A FLINTSHIRE constituency has the highest number of anti-20mph petition signatures in Wales. 

Over 10,000 people in Alyn & Deeside - roughly 12 per cent of its population - have signed the petition which is calling on the Welsh Government to scrap the controversial new 20mph speed limit. 

It makes Alyn & Deeside the constituency in Wales with the most people to have signed the petition.

The petition has now been signed by over 270,000 people - making it by far the most signed in Senedd history. 

Mark Drakeford said the decision had twice been approved by the Senedd and despite the record-breaking petition asking the Welsh Government to “rescind and remove the disastrous 20mph law” he would not be scrapping the policy.

The Welsh Government has said that cutting the speed limit would protect lives and save the NHS in Wales £92 million a year.

It is predicting the change would save up to 100 lives and 20,000 casualties in the first decade.

Not all 30mph roads will see their speed limits reduced as councils have the power to exempt certain roads from the scheme.

The project is costing around £33 million to implement and has proven controversial, with reports of the new 20mph signs being defaced in areas including Conwy, Gwynedd, Newport, Torfaen, Wrexham and Flintshire.

Mr Drakeford told Senedd members the cut in residential speed limits would save lives.

“That is why this Government will stick fast to the decision that we have made, endorsed twice on the floor of the Senedd, not by a simple majority, but by a super majority, because of the human stories that lie behind the decision we have made and will go on implementing here in Wales,” he said.


The Welsh Conservatives have opposed the scheme and cited Welsh Government documents that estimate the cost to the Welsh economy of increased journey times from lower average vehicle speeds at anywhere between £2.7 billion and £8.9 billion.

They want to see more “targeted measures” rather than the introduction of the default speed limit with exemptions, and likened it to the ultra low emission zone (Ulez) in London.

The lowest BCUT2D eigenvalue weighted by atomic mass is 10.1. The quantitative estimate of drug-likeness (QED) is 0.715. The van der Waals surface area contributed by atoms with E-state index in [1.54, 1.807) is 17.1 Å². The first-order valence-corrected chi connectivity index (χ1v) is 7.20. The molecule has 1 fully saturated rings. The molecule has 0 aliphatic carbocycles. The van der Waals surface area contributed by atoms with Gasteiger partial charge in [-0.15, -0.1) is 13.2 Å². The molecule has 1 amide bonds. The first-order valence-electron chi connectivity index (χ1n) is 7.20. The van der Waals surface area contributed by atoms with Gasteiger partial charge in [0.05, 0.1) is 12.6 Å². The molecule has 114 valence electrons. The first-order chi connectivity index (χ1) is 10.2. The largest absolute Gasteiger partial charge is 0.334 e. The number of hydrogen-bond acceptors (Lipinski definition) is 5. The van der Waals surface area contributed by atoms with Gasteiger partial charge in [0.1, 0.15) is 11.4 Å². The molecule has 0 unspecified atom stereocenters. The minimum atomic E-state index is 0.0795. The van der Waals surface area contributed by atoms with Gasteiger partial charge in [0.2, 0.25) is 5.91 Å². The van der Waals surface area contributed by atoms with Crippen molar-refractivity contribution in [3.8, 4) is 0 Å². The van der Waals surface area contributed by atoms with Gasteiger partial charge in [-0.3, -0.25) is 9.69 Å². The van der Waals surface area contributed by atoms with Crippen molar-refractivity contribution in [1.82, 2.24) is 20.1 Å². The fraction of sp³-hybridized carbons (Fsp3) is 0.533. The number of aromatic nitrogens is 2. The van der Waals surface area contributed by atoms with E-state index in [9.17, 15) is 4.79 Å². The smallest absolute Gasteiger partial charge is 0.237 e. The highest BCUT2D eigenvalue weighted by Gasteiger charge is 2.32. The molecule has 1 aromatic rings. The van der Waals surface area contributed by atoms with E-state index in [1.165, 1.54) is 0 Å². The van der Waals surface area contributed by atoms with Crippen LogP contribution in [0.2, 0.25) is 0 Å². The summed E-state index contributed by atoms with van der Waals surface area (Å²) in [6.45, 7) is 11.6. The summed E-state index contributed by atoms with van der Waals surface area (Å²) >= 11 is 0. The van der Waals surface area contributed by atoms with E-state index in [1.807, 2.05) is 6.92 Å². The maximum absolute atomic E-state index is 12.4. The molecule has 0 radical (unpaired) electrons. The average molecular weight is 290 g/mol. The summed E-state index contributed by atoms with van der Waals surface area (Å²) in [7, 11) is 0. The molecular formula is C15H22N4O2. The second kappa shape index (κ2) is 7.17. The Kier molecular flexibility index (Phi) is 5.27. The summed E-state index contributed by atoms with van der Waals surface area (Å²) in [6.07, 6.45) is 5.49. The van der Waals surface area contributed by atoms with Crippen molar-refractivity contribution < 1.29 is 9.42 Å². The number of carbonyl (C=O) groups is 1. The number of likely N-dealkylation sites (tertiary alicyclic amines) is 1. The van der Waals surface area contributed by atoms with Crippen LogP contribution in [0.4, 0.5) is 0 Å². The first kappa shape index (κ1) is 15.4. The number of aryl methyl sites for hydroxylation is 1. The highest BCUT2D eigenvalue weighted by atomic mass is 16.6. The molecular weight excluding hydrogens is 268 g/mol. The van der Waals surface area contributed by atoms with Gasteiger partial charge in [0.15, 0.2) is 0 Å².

Mr Drakeford criticised Andrew RT Davies, the leader of the Senedd Conservatives, for claiming the new limit was a “blanket ban”.

“Let me be clear once again because I heard voices on the Conservative benches once again claiming that this is a blanket ban,” he said.

“They know that it is not. It is a default speed limit, which is not the same as a blanket ban.

“I’m prepared to go on explaining this to the leader of the opposition but, as some people have already concluded, it’s not that he doesn’t understand, it’s just that he’s determined not to tell the truth, and that is a disgrace, an absolute disgrace, in someone who holds the office that he holds."

He added: “It is a default 20mph speed limit, and then local authorities have the ability, and all local authorities have exercised this ability, to set other speed limits. If it were a blanket ban, they would not have been able to do that.

“That is why it is simply untrue to keep repeating, no matter how many times it is explained, no matter how many times the leader of the opposition knows that what he is saying is a distortion of the truth, the position is it is a default speed limit, with the ability of local authorities, which local authorities are exercising, to amend that speed limit on roads where they know that that is the right answer for their local populations.”